• B says:

            Praising WW2 for American industrialization is the broken window fallacy. Compared to the expense of maintaining the client nations the US acquired by “winning” WW2, the Obama voters are negligible.

            About the rest of it, I think that population planning and control is about like climate science in terms of hubris and effectiveness.

          • rightsaidfred says:

            Most public policy is hubris, but we can at least acknowledge a few things here. I heard a public radio piece on drought in South America, and I would think that we could acknowledge that such things are more acute, or even noticed, because there are so many people lining up at the faucet.

          • B says:

            >Most public policy is hubris, but we can at least acknowledge a few things here.

            I prefer Hypocrates’ principle of “First, Do No Harm.” When you have complex mechanisms you don’t understand, which have a vital function, fall into your hands-don’t fuck with them.

            >I heard a public radio piece on drought in South America, and I would think that we could acknowledge that such things are more acute, or even noticed, because there are so many people lining up at the faucet.

            As the Russian rhyme goes, “if there’s no water in the tap, it means the Jews drank it.” There’s not enough water-too many people. There are floods-manmade erosion is at fault. If it’s too hot, it’s manmade global warming. Too cold, it’s a manmade ice age. Naturally, with the exception of the most straightforward solutions to the most obvious problems (Israel’s water desalination infrastructure, for instance,) the solutions solve nothing except the implementers’ perceived deficit of power and income. Surprisingly, in highly populated places like Israel’s central plain, the American Atlantic seaboard megalopolis, China’s seaboard and Singapore, there is no famine or lack of drinking water.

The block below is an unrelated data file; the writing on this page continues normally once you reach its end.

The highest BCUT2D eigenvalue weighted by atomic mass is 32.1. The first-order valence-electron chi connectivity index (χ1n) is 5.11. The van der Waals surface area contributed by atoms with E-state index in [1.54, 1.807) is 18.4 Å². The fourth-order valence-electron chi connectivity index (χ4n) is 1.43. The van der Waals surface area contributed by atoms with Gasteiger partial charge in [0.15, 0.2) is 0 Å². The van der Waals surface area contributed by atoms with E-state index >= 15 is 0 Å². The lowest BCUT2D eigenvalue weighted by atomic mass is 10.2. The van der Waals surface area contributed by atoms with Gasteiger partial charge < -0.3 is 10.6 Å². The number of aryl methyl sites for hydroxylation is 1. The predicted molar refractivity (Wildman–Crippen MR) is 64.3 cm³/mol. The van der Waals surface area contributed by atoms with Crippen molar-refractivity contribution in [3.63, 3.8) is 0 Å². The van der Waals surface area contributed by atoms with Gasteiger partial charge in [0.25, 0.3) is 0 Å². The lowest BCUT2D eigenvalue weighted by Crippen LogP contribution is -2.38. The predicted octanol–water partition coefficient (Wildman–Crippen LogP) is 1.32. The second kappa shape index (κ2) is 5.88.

• rightsaidfred says:

            We can keep solving technical problems: desalinization; pipelines/tankers from Canada. But it is more energy and more complexity; thus more vulnerability.

            Can we keep it up forever, in the face of more demand? Maybe. But somewhere along the line the balancing of GDP/capita takes place, and if not explicitly by us, then implicitly by mother nature.

            • jim says:

              Using known technology, the world can support a population of five hundred billion in an affluent middle class lifestyle.

              On the other hand, could not support the population of Detroit in an affluent middle class lifestyle even if they were the only people in the world.

          • B says:

            Farming takes more energy and is more vulnerable than hunting/gathering. Cities take more energy and are more vulnerable than dispersed villages. But this is the pattern of our existence.

          • rightsaidfred says:

            “this is the pattern of our existence.”

            But is it sustainable? It has been a matter of hundreds of years — a mere blip in a species’ existence. I detect the characteristics of a bubble.

          • B says:

            Tens of thousands of years, hundreds if you count Neandertals. Remember, living in the cold with clothes and fire is a lot more energy-intensive and vulnerable than endurance hunting on the warm plains of Africa and the Arabian Peninsula.

          • rightsaidfred says:

            I was measuring from the industrial age. The burning of coal launched us into the realm of non-renewables, where we depend on our technical advancement to find more and more of such stuff and solve the attendant problems.

            Can we bootstrap ourselves indefinitely? I used to be more optimistic; but as Jim points out, Detroitification is starting to outpace our ability to keep it at bay.

            • jim says:

              The stone age did not end for lack of stone.

              If we go right ahead with nuclear power, coal power will be obsolete soon enough.

              Do you know how many people died of Chernobyl fallout?


              Most Chernobyl fallout fell in the vicinity of Chernobyl, and was experienced in the first days and weeks of the incident.

              This means that we could keep ahead – not that we will keep ahead.